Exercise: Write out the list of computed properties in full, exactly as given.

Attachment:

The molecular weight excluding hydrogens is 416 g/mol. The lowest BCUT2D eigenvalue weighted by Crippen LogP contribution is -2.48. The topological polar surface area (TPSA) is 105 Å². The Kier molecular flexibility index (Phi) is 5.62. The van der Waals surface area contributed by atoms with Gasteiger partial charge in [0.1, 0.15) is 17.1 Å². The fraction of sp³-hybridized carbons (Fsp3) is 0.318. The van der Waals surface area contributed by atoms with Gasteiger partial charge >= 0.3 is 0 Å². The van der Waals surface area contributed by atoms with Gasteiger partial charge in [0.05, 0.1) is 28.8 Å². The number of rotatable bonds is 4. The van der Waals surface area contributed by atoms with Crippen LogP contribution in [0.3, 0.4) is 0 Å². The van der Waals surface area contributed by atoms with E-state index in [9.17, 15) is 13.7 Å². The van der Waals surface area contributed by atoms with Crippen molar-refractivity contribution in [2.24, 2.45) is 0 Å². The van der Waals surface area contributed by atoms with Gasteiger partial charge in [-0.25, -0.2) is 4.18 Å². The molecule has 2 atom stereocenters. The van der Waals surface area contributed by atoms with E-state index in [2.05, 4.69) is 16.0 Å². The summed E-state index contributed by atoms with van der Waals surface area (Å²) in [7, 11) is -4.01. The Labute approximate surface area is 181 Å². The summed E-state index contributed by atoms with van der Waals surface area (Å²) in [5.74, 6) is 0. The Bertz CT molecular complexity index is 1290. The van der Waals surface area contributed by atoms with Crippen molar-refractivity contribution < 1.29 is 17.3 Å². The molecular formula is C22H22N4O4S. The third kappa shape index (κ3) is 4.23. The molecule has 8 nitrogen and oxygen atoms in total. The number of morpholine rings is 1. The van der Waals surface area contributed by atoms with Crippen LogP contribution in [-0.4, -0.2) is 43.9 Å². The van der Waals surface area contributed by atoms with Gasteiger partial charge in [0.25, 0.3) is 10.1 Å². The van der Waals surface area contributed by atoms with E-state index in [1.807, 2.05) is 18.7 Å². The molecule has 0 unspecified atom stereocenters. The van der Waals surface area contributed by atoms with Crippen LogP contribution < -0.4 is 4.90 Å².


The molecular weight excluding hydrogens is 416 g/mol. The lowest BCUT2D eigenvalue weighted by Crippen LogP contribution is -2.48. The topological polar surface area (TPSA) is 105 Å². The Kier molecular flexibility index (Phi) is 5.62. The van der Waals surface area contributed by atoms with Gasteiger partial charge in [0.1, 0.15) is 17.1 Å². The fraction of sp³-hybridized carbons (Fsp3) is 0.318. The van der Waals surface area contributed by atoms with Gasteiger partial charge >= 0.3 is 0 Å². The van der Waals surface area contributed by atoms with Gasteiger partial charge in [0.05, 0.1) is 28.8 Å². The number of rotatable bonds is 4. The van der Waals surface area contributed by atoms with Crippen LogP contribution in [0.3, 0.4) is 0 Å². The van der Waals surface area contributed by atoms with E-state index in [9.17, 15) is 13.7 Å². The van der Waals surface area contributed by atoms with Crippen molar-refractivity contribution in [2.24, 2.45) is 0 Å². The van der Waals surface area contributed by atoms with Gasteiger partial charge in [-0.25, -0.2) is 4.18 Å². The molecule has 2 atom stereocenters. The van der Waals surface area contributed by atoms with E-state index in [2.05, 4.69) is 16.0 Å². The summed E-state index contributed by atoms with van der Waals surface area (Å²) in [7, 11) is -4.01. The Labute approximate surface area is 181 Å². The summed E-state index contributed by atoms with van der Waals surface area (Å²) in [5.74, 6) is 0. The Bertz CT molecular complexity index is 1290. The van der Waals surface area contributed by atoms with Crippen molar-refractivity contribution < 1.29 is 17.3 Å². The molecular formula is C22H22N4O4S. The third kappa shape index (κ3) is 4.23. The molecule has 8 nitrogen and oxygen atoms in total. The number of morpholine rings is 1. The van der Waals surface area contributed by atoms with Crippen LogP contribution in [-0.4, -0.2) is 43.9 Å². The van der Waals surface area contributed by atoms with Gasteiger partial charge in [0.25, 0.3) is 10.1 Å². The van der Waals surface area contributed by atoms with E-state index in [1.807, 2.05) is 18.7 Å². The molecule has 0 unspecified atom stereocenters. The van der Waals surface area contributed by atoms with Crippen LogP contribution < -0.4 is 4.90 Å².